African-American Faculty, Staff Legacy Honored
By Antwan Staley
The East Carolina University Office of Institutional Diversity and the Organization of African-American Staff sponsored an African-American Heritage Luncheon, “A Celebration of the Legacy of ECU’s African-American Faculty and Staff,” Feb. 16 in Mendenhall.
Following the meal, prominent ECU faculty and staff shared their success stories in a panel discussion. Among the speakers was Kemal Atkins, vice provost for Student Affairs, who spoke about his own personal heritage and how he came to the position he is in today.
“A number of people have shaped the person that I am today,” he said. Most influential, Atkins said, were his parents.
Additional panelists included Paul Cunningham, dean and senior associate vice chancellor for Medical Affairs at the Brody School of Medicine; Mark Newell, assistant professor in Trauma and Surgical Critical Care; Virginia Hardy, senior associate dean for Academic Affairs at the school of medicine; David Dennard, history professor and director of the African and African-American Studies program; Lathan Turner, senior associate dean of students; Kimberly Baker-Flowers, chief diversity officer; and Linner Griffin, associate vice chancellor for Academic Programs.
Carroll V. Dashiell Jr., director of ECU Jazz Studies and Jazz Ensemble, and Tara Worrell, administrative support associate with Institutional Planning, Assessment and Research, provided musical entertainment.
Chancellor Steve Ballard also addressed luncheon participants, praising the Organization of African-American Staff. “We have every resource here at ECU to make this university a great national and international university,” Ballard said. “I believe this organization can help us achieve greatness.”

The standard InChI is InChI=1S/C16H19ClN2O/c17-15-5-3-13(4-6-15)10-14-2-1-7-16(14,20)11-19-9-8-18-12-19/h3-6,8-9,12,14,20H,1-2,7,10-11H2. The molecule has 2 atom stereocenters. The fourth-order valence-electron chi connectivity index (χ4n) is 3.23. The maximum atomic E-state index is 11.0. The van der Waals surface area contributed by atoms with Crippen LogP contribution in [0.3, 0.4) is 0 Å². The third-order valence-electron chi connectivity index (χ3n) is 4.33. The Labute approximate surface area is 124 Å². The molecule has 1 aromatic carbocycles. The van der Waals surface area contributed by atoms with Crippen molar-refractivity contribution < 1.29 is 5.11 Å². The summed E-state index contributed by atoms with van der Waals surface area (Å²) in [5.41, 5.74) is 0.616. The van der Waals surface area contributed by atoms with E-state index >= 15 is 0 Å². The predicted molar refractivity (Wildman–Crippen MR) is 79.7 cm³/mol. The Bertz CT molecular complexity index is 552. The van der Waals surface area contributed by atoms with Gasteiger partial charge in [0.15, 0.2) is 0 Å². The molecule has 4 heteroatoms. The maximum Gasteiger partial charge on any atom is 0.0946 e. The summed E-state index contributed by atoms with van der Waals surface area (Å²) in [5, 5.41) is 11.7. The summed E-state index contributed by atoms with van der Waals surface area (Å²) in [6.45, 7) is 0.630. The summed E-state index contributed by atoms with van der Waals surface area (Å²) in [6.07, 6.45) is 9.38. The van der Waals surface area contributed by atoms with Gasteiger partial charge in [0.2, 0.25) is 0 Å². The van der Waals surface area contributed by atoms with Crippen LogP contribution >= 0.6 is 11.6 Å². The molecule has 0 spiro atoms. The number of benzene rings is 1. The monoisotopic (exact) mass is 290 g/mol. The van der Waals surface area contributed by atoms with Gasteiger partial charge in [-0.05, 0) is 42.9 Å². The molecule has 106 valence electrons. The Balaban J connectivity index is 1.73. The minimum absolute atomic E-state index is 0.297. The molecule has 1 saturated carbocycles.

Lola Thompson, administrative support association in Academic Programs and chair of OAAS, said the group helps provide a unified voice to the administration and the university on topics that affect African-American staff and students on campus.
“We are just trying to make the African-American employees at ECU aware that there is a place they can come to discuss problems or issues on campus,” Thompson said. The organization is important, Thompson said, because it allows the opportunity “to share other’s success stories and to hear about hardships they have faced in their lives.”
Membership is open to all ECU employees. For more information about OAAS, contact Lola Thompson at 328-5358, firstname.lastname@example.org.